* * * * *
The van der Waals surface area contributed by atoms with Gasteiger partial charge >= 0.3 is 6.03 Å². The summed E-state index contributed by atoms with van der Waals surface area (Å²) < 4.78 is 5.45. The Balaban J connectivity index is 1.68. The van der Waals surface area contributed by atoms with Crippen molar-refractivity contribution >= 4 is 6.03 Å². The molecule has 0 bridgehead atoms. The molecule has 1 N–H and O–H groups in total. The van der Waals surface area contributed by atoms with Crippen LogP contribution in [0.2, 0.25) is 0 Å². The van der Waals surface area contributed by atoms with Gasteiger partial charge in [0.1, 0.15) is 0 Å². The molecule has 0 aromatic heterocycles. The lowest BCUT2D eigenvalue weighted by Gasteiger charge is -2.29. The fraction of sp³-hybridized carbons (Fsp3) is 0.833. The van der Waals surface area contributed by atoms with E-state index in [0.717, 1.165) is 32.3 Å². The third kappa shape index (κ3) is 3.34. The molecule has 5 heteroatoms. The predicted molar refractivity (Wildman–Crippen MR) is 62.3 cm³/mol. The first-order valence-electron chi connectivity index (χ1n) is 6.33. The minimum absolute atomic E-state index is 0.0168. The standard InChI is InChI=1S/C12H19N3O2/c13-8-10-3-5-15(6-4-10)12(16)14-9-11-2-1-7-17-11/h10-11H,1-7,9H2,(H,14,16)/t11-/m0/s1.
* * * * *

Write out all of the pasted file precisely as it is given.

The van der Waals surface area contributed by atoms with Gasteiger partial charge >= 0.3 is 6.03 Å². The summed E-state index contributed by atoms with van der Waals surface area (Å²) < 4.78 is 5.45. The Balaban J connectivity index is 1.68. The van der Waals surface area contributed by atoms with Crippen molar-refractivity contribution >= 4 is 6.03 Å². The molecule has 0 bridgehead atoms. The molecule has 1 N–H and O–H groups in total. The van der Waals surface area contributed by atoms with Crippen LogP contribution in [0.2, 0.25) is 0 Å². The van der Waals surface area contributed by atoms with Gasteiger partial charge in [0.1, 0.15) is 0 Å². The molecule has 0 aromatic heterocycles. The lowest BCUT2D eigenvalue weighted by Gasteiger charge is -2.29. The fraction of sp³-hybridized carbons (Fsp3) is 0.833. The van der Waals surface area contributed by atoms with E-state index in [0.717, 1.165) is 32.3 Å². The third kappa shape index (κ3) is 3.34. The molecule has 5 heteroatoms. The predicted molar refractivity (Wildman–Crippen MR) is 62.3 cm³/mol. The first-order valence-electron chi connectivity index (χ1n) is 6.33. The minimum absolute atomic E-state index is 0.0168. The standard InChI is InChI=1S/C12H19N3O2/c13-8-10-3-5-15(6-4-10)12(16)14-9-11-2-1-7-17-11/h10-11H,1-7,9H2,(H,14,16)/t11-/m0/s1.